Posts Tagged ‘columbia’

One of the things I love about journalism is how it helps me and readers see new connections by bringing information together, in this case, the history and economics of movie theatres.

I’ve lived in Columbia twice, once from 1991-1995, then from 1998 until now, but I never realized that the beautiful theatre buildings on Ninth Street revealed literally the concrete results of the roaring 1920s.

During the 1920s, thousands of movie theaters were built across the country. Actually, these buildings were called movie palaces because that’s what they were — ornate, beautiful, fanciful buildings where people went to see the developing medium, moving picture shows.

But what goes up must come down, which explains why by the time I moved to Columbia, the former Hall Theatre was vacant, the Missouri Theatre was struggling and the former Varsity Theatre had not yet become the successful live music venue, The Blue Note.

After the roaring 1920s, the Great Depression came along and decades later, television and the move to the suburbs were other changes that explain why so many downtown movie palaces were left vacant or converted to other uses.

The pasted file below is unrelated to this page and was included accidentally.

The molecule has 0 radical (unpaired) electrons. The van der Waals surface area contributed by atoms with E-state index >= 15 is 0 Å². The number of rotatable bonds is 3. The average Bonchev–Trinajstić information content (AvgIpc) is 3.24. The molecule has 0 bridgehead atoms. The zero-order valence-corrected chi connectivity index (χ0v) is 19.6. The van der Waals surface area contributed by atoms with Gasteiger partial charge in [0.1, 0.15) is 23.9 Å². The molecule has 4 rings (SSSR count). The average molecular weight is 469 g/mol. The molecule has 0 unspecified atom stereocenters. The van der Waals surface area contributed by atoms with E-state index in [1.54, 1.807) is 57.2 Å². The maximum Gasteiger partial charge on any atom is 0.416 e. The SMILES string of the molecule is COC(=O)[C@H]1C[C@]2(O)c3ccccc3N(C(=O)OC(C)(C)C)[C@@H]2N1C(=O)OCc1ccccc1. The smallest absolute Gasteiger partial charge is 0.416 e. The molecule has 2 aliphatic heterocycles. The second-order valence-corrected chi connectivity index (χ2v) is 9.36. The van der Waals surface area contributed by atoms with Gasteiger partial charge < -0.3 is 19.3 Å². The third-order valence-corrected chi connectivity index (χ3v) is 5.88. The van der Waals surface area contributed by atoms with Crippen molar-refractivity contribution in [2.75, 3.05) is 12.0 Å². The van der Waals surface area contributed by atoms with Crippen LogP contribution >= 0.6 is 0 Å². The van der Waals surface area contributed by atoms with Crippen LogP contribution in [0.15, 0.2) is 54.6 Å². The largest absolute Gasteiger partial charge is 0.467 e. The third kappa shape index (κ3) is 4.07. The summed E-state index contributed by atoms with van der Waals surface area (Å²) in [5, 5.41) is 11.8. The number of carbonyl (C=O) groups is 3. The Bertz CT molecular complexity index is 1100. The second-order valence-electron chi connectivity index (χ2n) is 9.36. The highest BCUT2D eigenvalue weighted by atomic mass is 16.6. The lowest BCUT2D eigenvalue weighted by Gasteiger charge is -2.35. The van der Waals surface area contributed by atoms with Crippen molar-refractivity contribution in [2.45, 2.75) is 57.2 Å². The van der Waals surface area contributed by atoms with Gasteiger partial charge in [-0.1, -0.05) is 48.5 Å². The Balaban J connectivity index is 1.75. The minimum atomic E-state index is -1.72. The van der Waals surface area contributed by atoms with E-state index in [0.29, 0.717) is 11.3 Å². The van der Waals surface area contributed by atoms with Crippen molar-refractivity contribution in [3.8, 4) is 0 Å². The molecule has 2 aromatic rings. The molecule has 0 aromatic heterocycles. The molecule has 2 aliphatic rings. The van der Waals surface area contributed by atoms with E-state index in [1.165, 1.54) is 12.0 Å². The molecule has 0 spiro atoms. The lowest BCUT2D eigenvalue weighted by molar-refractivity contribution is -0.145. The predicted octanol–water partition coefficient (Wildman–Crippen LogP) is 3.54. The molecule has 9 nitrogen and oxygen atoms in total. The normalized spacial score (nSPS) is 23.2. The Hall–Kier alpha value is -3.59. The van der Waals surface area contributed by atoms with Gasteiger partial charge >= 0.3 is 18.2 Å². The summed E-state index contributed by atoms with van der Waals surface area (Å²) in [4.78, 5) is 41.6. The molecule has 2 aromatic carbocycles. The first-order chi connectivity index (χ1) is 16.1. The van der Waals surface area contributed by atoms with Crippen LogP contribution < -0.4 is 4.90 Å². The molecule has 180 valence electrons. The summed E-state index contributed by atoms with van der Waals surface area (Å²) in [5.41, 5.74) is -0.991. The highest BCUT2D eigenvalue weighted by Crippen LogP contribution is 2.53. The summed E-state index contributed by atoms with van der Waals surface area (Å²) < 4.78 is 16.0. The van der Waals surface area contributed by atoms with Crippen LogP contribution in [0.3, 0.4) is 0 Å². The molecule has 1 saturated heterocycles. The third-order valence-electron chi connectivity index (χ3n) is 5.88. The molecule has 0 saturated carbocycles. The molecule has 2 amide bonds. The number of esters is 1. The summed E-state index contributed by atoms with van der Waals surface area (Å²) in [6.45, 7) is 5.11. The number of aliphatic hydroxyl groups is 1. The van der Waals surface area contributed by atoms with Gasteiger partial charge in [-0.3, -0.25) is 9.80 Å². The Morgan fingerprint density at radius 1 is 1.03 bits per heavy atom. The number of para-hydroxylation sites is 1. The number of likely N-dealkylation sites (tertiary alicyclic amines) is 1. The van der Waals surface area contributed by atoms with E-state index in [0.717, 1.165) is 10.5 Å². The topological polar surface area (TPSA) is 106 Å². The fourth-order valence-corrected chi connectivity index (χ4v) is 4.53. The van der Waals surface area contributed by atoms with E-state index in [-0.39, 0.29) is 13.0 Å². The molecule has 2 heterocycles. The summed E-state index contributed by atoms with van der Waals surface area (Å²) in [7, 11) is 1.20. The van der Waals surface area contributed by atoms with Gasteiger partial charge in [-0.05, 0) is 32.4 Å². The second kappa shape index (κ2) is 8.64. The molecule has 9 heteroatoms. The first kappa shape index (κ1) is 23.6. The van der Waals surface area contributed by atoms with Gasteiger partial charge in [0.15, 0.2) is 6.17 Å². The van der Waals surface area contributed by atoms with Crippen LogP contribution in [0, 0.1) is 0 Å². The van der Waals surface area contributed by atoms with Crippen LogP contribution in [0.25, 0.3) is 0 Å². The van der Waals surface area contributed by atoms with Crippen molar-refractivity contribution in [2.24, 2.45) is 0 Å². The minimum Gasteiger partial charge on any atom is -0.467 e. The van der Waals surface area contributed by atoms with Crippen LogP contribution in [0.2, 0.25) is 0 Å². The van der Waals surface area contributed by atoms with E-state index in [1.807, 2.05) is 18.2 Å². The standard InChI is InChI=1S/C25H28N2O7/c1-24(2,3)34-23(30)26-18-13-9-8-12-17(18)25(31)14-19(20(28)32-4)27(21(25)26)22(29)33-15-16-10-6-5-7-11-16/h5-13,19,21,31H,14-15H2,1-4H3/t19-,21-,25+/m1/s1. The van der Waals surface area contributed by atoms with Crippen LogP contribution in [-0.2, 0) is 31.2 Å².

By 1962, the number of movie theaters had fallen to 9,150, down from 14,716 in 1954. As one source noted, the glut of buildings in the 1920s led to the glut of demolition in the 1950s and 1960s.

But I think the wave of destruction is over. Today, the Hall Theatre houses the Panera Bread Company, The Blue Note continues to be a successful live music venue and the chief of operations at the Missouri Theatre has a plan designed to solve its financial problems.

This connection to the roaring 1920s was not visible to me until reporting connected the dots along Ninth Street. That’s why journalism, in which information is put into context, is so important.

Read the two-page package published on June 25, 2010 in the Columbia Business Times either at this link or below.

CBT Columbia Cinema Evolution p1 062510

CBT Columbia Cinema Evolution p2 062510

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This package of articles showcases this upcoming fundraiser – Kitchens in Bloom, noon – 4 p.m. May 2, 2010, which will benefit the Boone County Council on Aging. It also highlights exactly who the fundraiser will benefit.

The BCCA helps local seniors by helping them find resources so they can live in their homes independently with dignity and safety. That’s what the BCCA did to help Mary Sutton, of matriarch of the family who once operated the well-known and well loved Sutton’s Barbeque, where Bill Clinton stopped.

The fund-raising event will feature tours of the homes listed below. But if you go, don’t forget who you are really helping, not the Boone County Council on Aging, but local people who don’t need a hand out, but simply a helping hand.

Jackie Lenox | 708 W. Rollins Road
 
Margie Sable and George Smith | 228 E. Parkway Drive
Brian and Susan Smith | 813 Edgewood
Ann and John Havey | 112 Bingham Road

 
 
 
 

 

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Measuringworth.com is a web site where you can use a variety of calculators to determine how much something was worth historically.